However, when asked when they could foresee themselves moving into their first property, tenants’ replies were more varied. Only 11.2% are confident of home-owning by the year’s end, while 48.0% stipulate it could take as many as five years, and a further 27.5% are completely unable to give timescales.

Lack of available finances was cited as the key reason preventing people from buying, with 70% of respondents claiming that the inability to put down a deposit had hindered them from becoming a first-time buyer. Moreover, over 60% of first-time buyers admit to having to rely on some form of financial support when buying their first property.

Tenants are increasingly willing to relocate far afield to get a first foot on the property ladder, with 39.5% of respondents saying that they would be willing to move over 10 miles away from their place of work to become home-owners.

Adrian Gill, Director of estate agents Your Move and Reeds Rains, explains: “Vast numbers of tenants possess the will to own their first home, but not yet the means.

“For many, homeownership is more of an aspiration than a concrete objective. Yet it may not be as difficult a dream to realise as many believe. Yes, rising house prices – and this month is no different in that sense – mean that the requisite mortgage becomes bigger, pushing up the amount of deposit a first-time buyer needs to put down. Yet there are a number of government schemes in place to ameliorate that problem, both Help-to-Buy schemes to start with. The uptake of these has been relatively low, suggesting that if tenants got more clued-up about the help available, that aspiration would be more likely to become an attainment.”


There were 25,600 first-time buyer completions in April 2015, 11.3% higher than 23,000 in March and 33.3% higher than three months ago.

Meanwhile, the average purchase price of first-time buyer properties was £158,009 in April, 10.6% higher than a year ago. First-time buyer deposits averaged £25,534 in April, 8.7% more than a year before, despite additional support for lower-deposit borrowers in the form of Help to Buy.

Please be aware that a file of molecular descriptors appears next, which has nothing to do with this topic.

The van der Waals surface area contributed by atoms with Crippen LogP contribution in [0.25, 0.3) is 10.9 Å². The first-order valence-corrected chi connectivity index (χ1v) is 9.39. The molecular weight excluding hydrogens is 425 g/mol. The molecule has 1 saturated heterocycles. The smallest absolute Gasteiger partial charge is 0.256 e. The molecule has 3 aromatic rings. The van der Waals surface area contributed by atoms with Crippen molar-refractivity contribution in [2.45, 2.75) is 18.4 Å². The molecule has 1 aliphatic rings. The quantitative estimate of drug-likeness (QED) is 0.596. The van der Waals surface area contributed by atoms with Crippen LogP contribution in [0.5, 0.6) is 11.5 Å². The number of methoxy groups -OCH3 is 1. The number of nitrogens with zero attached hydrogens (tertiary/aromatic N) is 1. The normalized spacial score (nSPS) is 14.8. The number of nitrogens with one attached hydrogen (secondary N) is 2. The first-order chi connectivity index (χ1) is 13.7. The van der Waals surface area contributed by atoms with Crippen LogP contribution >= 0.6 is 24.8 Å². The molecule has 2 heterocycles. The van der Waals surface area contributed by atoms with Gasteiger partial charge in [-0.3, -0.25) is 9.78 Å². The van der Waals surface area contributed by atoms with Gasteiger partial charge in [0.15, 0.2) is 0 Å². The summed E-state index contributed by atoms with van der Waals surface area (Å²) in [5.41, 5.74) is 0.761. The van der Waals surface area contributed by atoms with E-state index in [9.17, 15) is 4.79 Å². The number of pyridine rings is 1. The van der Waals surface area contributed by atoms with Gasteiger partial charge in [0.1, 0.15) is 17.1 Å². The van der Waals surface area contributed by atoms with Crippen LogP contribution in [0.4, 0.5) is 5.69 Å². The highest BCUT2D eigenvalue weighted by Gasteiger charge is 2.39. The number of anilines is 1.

Adrian Gill continues: “April has seen the market continuing to fire on all cylinders, with all indicators showing strong growth. Predictions about a slow-down, or even sudden halt, to completed transactions due to lack of housing appropriate for first-time buyers have proven premature for now. However, the inexorable rise of first-time buyer house prices does suggest that the demand for such properties is still outstripping supply and the Government’s reticence to fully overhaul the planning system will not alleviate that crush.”


The average purchase price paid by first-time buyers in London was £306,514 in the three months to April 2015, while Northern Ireland was the cheapest region for first-time buyers at an average of £102,247.

* This is the total number of FTBs in the three months to April 2015. Based on CML regional data (released 25th April 2015) on the number of FTBs in Q4 2014 – grossed up to reflect growth in FTBs recorded by Your Move and Reeds Rains between Q4 2014 and the three months to April 2015.